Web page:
Wednesday, June 5, 2013

The End Game

I've been at a lot of art festivals recently that seem like they're just not doing what I need them to do. Someone asked me this weekend if my reason for exhibiting at festivals was more exposure, or more money. I told him (this was a friend, not a customer) that my only reason for working festivals was to make money. Exposure helps, but NO ONE spends their time in an art festival booth for exposure. :)

Anyway, the show was slow. It's been a great show in the past, but in recent years it's started to feel like I should look for an alternative option, because the buying customers seem to be few and far between. BUT I am a girl who prefers to look on the bright side, and I like a silver lining. So I'll share some experiences that made me happy this weekend:

First, I sold the highest amount of stone-set pieces (seven) that I've ever sold at one festival. I keep track of these because it's still kind of amazing to me that people buy them...they're my favorite pieces to design and create, and every single one has called to its own special customer. Sometimes a sale feels very impersonal - someone sees something they like, and they say, "I'll take this." I box it up and they pay, and we're done. Nothing wrong with that. But the cabochon pieces...they wait for just the right owner.

One of my first sales on Saturday morning was to a couple of "regulars", meaning that they have purchased from me before. They're on the mailing list when I notify customers of events, and they come out and support. Not that every regular buys every time - and I totally understand that they can't - but they have made several purchases over the years and are always interested in what's new.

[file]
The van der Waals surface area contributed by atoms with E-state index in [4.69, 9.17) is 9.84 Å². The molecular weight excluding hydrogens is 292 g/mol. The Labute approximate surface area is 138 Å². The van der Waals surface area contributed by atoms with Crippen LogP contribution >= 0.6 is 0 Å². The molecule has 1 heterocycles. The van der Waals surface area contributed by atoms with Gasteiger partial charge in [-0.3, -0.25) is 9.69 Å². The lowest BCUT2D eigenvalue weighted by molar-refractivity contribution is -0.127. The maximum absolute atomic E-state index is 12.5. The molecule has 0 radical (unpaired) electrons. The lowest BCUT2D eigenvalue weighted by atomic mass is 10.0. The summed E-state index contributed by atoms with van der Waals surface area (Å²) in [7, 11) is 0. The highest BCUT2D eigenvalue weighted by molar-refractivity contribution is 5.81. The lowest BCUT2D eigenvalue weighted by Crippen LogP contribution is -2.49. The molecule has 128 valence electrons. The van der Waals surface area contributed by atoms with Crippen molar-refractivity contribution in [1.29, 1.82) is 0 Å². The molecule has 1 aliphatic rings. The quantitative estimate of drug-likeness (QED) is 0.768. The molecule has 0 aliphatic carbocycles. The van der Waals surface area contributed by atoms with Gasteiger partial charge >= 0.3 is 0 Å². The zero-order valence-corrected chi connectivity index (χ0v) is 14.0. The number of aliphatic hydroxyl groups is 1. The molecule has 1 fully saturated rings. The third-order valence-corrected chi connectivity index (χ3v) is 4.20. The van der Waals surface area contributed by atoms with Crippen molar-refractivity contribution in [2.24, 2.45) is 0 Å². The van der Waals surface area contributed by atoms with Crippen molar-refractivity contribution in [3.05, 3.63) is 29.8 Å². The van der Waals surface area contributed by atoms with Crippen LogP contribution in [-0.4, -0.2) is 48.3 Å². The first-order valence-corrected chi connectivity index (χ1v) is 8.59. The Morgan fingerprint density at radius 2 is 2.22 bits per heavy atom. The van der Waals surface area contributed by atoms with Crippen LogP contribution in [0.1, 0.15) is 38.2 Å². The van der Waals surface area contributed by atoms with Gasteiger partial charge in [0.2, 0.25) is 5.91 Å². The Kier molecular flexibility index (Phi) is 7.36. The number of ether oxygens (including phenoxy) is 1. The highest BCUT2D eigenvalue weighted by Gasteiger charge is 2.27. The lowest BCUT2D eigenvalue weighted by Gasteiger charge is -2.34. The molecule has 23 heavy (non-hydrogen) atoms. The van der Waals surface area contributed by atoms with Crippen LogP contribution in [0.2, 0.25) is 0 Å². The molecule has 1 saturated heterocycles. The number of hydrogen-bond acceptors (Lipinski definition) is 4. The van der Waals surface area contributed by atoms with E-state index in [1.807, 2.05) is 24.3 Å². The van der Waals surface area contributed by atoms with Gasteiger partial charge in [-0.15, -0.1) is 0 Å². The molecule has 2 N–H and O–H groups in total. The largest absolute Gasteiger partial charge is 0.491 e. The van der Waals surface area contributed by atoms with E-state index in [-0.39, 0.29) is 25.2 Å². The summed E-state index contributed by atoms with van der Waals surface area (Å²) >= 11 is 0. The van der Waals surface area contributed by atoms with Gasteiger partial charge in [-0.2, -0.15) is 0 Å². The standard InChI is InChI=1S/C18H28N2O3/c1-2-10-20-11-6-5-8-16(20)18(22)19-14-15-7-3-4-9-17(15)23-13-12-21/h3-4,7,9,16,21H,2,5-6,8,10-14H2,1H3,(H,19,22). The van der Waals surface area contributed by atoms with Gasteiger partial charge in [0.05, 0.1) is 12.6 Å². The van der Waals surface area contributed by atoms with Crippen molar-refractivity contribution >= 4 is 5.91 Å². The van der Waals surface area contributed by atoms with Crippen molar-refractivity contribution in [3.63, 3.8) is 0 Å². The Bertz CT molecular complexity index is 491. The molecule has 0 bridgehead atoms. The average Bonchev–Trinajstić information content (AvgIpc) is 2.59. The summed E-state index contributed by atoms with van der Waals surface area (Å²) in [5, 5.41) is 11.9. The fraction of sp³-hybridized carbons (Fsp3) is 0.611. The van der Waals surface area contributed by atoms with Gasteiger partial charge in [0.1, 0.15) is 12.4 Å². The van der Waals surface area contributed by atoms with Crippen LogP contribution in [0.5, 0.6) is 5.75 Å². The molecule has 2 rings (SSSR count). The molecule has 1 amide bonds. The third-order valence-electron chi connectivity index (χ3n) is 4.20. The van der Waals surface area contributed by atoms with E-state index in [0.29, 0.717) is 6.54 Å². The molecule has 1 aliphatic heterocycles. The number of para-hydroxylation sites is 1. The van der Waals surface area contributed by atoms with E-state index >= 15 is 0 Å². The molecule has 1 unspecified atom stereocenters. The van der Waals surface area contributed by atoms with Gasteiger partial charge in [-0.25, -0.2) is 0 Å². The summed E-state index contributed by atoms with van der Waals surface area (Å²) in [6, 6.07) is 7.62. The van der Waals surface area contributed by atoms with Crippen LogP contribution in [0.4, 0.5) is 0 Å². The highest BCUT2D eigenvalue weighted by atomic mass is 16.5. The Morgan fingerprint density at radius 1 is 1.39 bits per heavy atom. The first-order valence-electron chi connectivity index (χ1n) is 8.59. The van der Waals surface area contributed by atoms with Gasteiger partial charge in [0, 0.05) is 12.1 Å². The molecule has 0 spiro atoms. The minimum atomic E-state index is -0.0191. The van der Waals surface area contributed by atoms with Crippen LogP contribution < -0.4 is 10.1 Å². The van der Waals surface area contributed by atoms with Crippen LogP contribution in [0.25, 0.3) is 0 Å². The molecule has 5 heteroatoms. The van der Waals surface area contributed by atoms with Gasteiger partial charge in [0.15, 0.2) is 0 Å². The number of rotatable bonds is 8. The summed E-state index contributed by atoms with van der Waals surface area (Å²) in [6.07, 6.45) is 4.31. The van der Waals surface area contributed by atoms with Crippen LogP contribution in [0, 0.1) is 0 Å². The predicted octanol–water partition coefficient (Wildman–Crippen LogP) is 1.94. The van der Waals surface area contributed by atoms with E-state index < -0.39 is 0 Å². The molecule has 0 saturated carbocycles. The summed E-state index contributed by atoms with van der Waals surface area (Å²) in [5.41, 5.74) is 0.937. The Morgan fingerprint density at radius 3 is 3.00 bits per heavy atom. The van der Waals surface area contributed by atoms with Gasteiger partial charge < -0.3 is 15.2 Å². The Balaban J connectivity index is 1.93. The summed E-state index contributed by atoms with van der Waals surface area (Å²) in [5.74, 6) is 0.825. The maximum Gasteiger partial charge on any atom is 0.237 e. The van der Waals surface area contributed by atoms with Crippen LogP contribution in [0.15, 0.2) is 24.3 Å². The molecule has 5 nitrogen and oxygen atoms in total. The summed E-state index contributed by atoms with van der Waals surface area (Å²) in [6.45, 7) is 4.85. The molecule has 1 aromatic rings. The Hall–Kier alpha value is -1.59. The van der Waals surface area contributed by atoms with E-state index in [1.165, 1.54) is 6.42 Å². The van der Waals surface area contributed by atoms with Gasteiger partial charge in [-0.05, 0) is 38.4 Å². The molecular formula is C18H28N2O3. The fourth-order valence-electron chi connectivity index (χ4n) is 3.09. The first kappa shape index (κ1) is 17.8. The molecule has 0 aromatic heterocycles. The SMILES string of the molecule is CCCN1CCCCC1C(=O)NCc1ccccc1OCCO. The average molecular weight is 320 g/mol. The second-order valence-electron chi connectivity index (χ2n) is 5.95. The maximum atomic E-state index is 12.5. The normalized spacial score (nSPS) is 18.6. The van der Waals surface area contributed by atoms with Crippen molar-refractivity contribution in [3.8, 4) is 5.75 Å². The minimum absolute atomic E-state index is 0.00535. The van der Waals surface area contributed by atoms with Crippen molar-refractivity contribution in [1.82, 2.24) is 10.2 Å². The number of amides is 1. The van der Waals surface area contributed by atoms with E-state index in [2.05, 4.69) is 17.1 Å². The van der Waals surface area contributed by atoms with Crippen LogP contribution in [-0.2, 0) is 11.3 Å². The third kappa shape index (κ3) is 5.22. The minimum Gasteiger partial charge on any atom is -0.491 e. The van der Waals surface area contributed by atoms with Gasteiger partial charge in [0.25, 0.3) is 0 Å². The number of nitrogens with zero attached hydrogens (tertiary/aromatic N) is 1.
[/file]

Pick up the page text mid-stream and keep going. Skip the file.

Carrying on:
This couple bought a jasper pendant for their daughter:

and the wife had been looking at another pendant, but was hesitating. The husband bought it for her, saying, "She just announced her retirement last week" so this turned into her retirement present:

She was so happy and it will be a special piece that she'll always cherish. I LOVE it when that happens.

I also sold my to a young lady, about eight or nine years old, who used her own money to buy her first pair of "grown-up" earrings. Miss Kylie had been to my booth with her parents, and was looking at some turquoise earrings. She asked about the stone and guessed that it was turquoise, and we had a little guessing game with some of the other stones in my booth.  :)  Her mom said the turquoise earrings were too expensive at $70, and we moved over to my $25 earrings. She fell in love with a pair of tanzanite bead earrings, but they went away to do more shopping and "think about it". About an hour she and her parents were back, and she bought the earrings with her own money. Her mother tells me that she's not been allowed to wear dangle earrings before, but this would be her first pair and she could wear them on special occasions. She told me that they take Kylie to lots of art festivals because they want to expose her to all sorts of art and handmade creations. (Gotta love these folks!!). And it was the feel-good moment of the weekend. They even let me snap a photo:

It's hard to see, but Kylie's wearing her new earrings. With a BIG smile. And I hope this is the beginning of a girl who loves and collects jewelry all her life.  :)

And finally, an established metalsmith and SCAD graduate, whom I know slightly but hadn't seen in a while, came by my booth to chat. As we were talking, she stood back slightly from my display, sort of took in everything, and said, "Your work has really...evolved." And I can NOT tell you how good that felt! I've been working hard to learn and grow, and it's just nice sometimes to have independent verification that that is, in fact, what you have been doing.  :)

So that was the good news. And there's really no bad news...I'm just stressed because I haven't had a day off since May 15th. And tomorrow I'm driving to Michigan for another festival, the Royal Oak Clay, Glass, and Metal Show. It's a two day drive and I still have replacement jewelry to finish...the work never stops.

I DID manage to finish this though:

All hand fabricated, chain, clasp, etc. My goal is to have three of these, what I consider my signature work, at each festival. I have one more piece I'm still (yes, at the 11th hour) working on, so I didn't quite make that goal at my last festival, but I had two, and a whole slew of the dot-and-line pieces.

Anyhoo, back to the cleanup and stone setting! If I'm lucky I'll be able to show you this week's pieces before I leave; if not they'll be posted once I'm home again.  :)

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